A decade ago, I replaced a late-canceling Elvis Costello as the keynote speaker at SXSW 89, the Austin music conference whose status in its third year can be gauged by its willingness to settle for me. Back then New York’s New Music Seminar was the wonder of the biz, somehow evolved from postpunk gripefest into essential schmoozarama, with CMJ flanking it on the left. Yet
after NMS collapsed it was SXSW that filled the breach, because for all its roots corniness Austin had become the capital of Amerindie. As I told my captive audience in ’89: “In a time of increasing economic pressure in this society, the South by Southwest happens to be an increasingly good place to be a bohemian. It’s relatively warm, relatively cheap, relatively relaxed— a good or at least better place to continue your adolescence and, as the saying goes, express yourself.” But hemmed in by economics myself, I never went back— until this year.
No one claims SXSW packs the old excitement, and that was why I was there. With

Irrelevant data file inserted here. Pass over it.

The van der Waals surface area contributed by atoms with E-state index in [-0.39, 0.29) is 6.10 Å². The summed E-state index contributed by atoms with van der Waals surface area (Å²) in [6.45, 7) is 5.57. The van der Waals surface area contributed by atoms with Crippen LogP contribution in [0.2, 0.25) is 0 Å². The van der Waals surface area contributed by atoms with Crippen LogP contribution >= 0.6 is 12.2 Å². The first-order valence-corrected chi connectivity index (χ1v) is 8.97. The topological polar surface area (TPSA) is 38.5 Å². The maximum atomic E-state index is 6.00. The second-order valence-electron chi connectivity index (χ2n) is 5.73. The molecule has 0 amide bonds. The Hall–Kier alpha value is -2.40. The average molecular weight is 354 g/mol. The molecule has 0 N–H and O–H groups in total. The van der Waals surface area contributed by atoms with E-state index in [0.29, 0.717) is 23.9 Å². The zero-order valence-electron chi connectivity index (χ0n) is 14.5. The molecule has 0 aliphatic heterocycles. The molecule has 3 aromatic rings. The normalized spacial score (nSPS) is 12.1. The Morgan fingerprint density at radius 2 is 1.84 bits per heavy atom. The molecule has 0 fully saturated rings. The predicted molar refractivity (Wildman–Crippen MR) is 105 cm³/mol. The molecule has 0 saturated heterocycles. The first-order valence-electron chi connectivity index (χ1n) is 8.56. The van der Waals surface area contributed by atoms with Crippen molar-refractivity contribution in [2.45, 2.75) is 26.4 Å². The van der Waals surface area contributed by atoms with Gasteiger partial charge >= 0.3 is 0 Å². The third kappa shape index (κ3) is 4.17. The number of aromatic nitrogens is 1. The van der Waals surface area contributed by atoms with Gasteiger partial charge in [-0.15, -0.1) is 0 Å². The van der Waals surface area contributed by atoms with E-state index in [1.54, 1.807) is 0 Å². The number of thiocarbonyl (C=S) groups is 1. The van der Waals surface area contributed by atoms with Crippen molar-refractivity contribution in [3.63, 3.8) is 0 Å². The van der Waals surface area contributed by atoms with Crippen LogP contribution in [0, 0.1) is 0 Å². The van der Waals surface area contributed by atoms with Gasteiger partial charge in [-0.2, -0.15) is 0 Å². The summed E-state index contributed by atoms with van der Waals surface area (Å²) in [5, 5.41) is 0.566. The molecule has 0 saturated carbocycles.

indie/alt rock’s next-big-thing phase a sick joke and its innovative impulses drained by professionalism, neotraditionalism, and the lines around its eyes, I wanted to measure its mood. Excited it wasn’t, except insofar as excitement is a way of life in rock and roll of the old-fashioned sort, typified for me by the non-Hispanic woman who cried out at one hot Cesar Rosas number: “Ma-mi! Jeeze, Louise!” But the 6800 conventioneers were up about 600 from 1998 (not to mention 5000 from my last visit), and Austin’s musical demographics remained impressive. At SXSW 89 I stressed how unprecedented indie rock was— there hadn’t been nearly so many bands in the halcyon ’60s. Well, crossover prospects be damned, there are now way more, and nowhere else in the world are they consumed so voraciously. On a seven-block stretch running across Sixth Street and up Red River were clustered 16 SXSW venues, most of which dwarfed comparable Manhattan spots (two boasted two stages, a third four), with even bigger joints like Antone’s, Liberty Lunch, and La Zona Rosa a few blocks west. Civilians outnumbered conventioneers at most gigs even with the university on spring break. No wonder musicians keep moving to Austin.